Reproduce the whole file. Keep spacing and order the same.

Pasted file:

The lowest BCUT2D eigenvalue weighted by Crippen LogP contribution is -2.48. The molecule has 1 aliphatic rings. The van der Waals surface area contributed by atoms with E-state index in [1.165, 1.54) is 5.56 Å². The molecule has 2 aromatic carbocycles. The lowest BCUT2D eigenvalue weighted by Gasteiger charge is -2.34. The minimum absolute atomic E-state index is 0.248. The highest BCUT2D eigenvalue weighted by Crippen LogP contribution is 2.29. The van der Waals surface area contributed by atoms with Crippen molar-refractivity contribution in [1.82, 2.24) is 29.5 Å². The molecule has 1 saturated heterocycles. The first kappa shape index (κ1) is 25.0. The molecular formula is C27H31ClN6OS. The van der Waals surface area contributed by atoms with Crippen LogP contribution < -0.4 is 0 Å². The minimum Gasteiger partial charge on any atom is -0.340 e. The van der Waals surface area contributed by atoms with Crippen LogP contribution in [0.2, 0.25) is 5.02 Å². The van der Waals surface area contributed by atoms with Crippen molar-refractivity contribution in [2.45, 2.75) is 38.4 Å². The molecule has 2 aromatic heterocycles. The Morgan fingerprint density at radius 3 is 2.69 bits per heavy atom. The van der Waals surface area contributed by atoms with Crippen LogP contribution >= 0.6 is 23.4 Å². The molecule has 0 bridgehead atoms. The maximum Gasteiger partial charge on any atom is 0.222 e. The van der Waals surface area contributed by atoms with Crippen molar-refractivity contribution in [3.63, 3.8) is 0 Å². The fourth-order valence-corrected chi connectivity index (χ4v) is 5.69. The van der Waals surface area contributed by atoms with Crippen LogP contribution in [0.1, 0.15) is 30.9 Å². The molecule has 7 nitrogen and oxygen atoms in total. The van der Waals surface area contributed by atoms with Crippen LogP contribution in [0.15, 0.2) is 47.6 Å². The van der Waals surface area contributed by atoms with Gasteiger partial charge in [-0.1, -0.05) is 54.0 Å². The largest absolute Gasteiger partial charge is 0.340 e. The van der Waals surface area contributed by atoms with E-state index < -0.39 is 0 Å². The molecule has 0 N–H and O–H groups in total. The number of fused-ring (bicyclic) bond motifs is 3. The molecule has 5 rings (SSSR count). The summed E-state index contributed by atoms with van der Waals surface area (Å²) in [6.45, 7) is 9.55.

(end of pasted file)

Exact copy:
The lowest BCUT2D eigenvalue weighted by Crippen LogP contribution is -2.48. The molecule has 1 aliphatic rings. The van der Waals surface area contributed by atoms with E-state index in [1.165, 1.54) is 5.56 Å². The molecule has 2 aromatic carbocycles. The lowest BCUT2D eigenvalue weighted by Gasteiger charge is -2.34. The minimum absolute atomic E-state index is 0.248. The highest BCUT2D eigenvalue weighted by Crippen LogP contribution is 2.29. The van der Waals surface area contributed by atoms with Crippen molar-refractivity contribution in [1.82, 2.24) is 29.5 Å². The molecule has 1 saturated heterocycles. The first kappa shape index (κ1) is 25.0. The molecular formula is C27H31ClN6OS. The van der Waals surface area contributed by atoms with Crippen LogP contribution < -0.4 is 0 Å². The minimum Gasteiger partial charge on any atom is -0.340 e. The van der Waals surface area contributed by atoms with Crippen LogP contribution in [0.2, 0.25) is 5.02 Å². The van der Waals surface area contributed by atoms with Crippen molar-refractivity contribution in [2.45, 2.75) is 38.4 Å². The molecule has 2 aromatic heterocycles. The Morgan fingerprint density at radius 3 is 2.69 bits per heavy atom. The van der Waals surface area contributed by atoms with Crippen LogP contribution >= 0.6 is 23.4 Å². The molecule has 0 bridgehead atoms. The maximum Gasteiger partial charge on any atom is 0.222 e. The van der Waals surface area contributed by atoms with Crippen molar-refractivity contribution in [3.63, 3.8) is 0 Å². The fourth-order valence-corrected chi connectivity index (χ4v) is 5.69. The van der Waals surface area contributed by atoms with Crippen LogP contribution in [0.1, 0.15) is 30.9 Å². The molecule has 7 nitrogen and oxygen atoms in total. The van der Waals surface area contributed by atoms with Crippen LogP contribution in [0.15, 0.2) is 47.6 Å². The van der Waals surface area contributed by atoms with Gasteiger partial charge in [-0.1, -0.05) is 54.0 Å². The largest absolute Gasteiger partial charge is 0.340 e. The van der Waals surface area contributed by atoms with E-state index < -0.39 is 0 Å². The molecule has 0 N–H and O–H groups in total. The number of fused-ring (bicyclic) bond motifs is 3. The molecule has 5 rings (SSSR count). The summed E-state index contributed by atoms with van der Waals surface area (Å²) in [6.45, 7) is 9.55.